Amgueddfa Treftadaeth Swtan


Nantgwrtheyrn Apple (History)

Nantgwrtheyrn on the Lleyn Peninsula in North Wales was an isolated quarry community, accessible only by sea. A delightful small russet eating apple, with a fascinating fennel flavour was found growing in the remains of the Quarry Master’s garden. Although over 100 years old, the battered old tree still produced sound fruit. The once derelict buildings of Nantgwrtheyrn are now restored to provide a Welsh Language and Heritage Centre.

Anglesey Pig Snout Apple

A large green cooking apple, long grown on Anglesey. First recorded in the 1600’s it is named because of its unique shape. It cooks to a robustly flavoured, slightly perfumed puree, needing only a little additional sugar. Ideal for pies. Wrapped in pastry and then baked, it was often eaten as dumplings in the field by agricultural labourers.

Bardsey Island Apple (History)

Bardsey Island is a lonely windswept island off the tip of the Lleyn Peninsula in North Wales. It has long been a venue for pilgrims both Pagan and later on Christian.

A single gnarled old tree was discovered near the remains of a 13th century Abbey in 1999. Hailed as the “rarest tree in the world” it is perhaps all that remains of the monastic orchard. It is the only apple variety from the Celtic Welsh heartland. On the island both the tree and the fruit are completely disease free.

Diamond Apple (History)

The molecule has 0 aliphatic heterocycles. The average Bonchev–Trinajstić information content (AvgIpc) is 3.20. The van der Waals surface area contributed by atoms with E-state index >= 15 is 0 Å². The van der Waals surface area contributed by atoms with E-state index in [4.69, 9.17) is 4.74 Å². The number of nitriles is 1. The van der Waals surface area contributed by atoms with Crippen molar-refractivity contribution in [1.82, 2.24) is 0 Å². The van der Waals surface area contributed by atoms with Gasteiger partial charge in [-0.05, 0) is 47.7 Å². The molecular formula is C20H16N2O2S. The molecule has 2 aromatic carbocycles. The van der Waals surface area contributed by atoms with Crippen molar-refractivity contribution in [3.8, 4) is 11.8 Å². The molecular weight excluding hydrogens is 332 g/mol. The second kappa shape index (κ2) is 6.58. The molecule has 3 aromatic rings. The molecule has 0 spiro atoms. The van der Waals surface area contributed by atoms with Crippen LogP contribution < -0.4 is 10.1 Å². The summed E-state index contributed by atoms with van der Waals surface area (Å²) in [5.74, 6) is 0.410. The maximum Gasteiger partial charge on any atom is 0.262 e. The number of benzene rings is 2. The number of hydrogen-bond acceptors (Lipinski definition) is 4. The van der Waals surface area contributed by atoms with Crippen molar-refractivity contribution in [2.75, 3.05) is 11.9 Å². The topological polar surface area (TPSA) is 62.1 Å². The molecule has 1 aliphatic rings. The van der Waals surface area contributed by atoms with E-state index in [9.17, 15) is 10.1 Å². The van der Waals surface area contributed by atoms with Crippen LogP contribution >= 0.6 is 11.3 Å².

In the 1820’s, The Diamond was the fastest ship on the Atlantic. On the night of the 2nd January 1825, Captain Macey misjudged the approach into Liverpool and the ship was wrecked on Sarn Padrig, an under sea reef in Cardigan Bay. The cargo of premium apples was washed ashore. Seedlings from these fruit evidently gave rise to the famous orchard of Dyffryn Ardudwy. Diamond apples were especially popular in the Barmouth market in the 1850’s.

Two local men were returning with their fortunes from the American gold rush – one drowned – dragged to his doom by his gold. His friend threw his gold into the sea and was saved, only to die a pauper in Caernarfon town. Local folk say that American gold can still be found on the nearby beach.

Afal Ynys Enlli

Bardsey Island Apple

Afal Trwyn Mochyn

Anglesey Pig Snout Apple

Afal Nant Gwrtheyrn

Nantgwrtheyrn Apple

Afal Diamond

Diamond Apple

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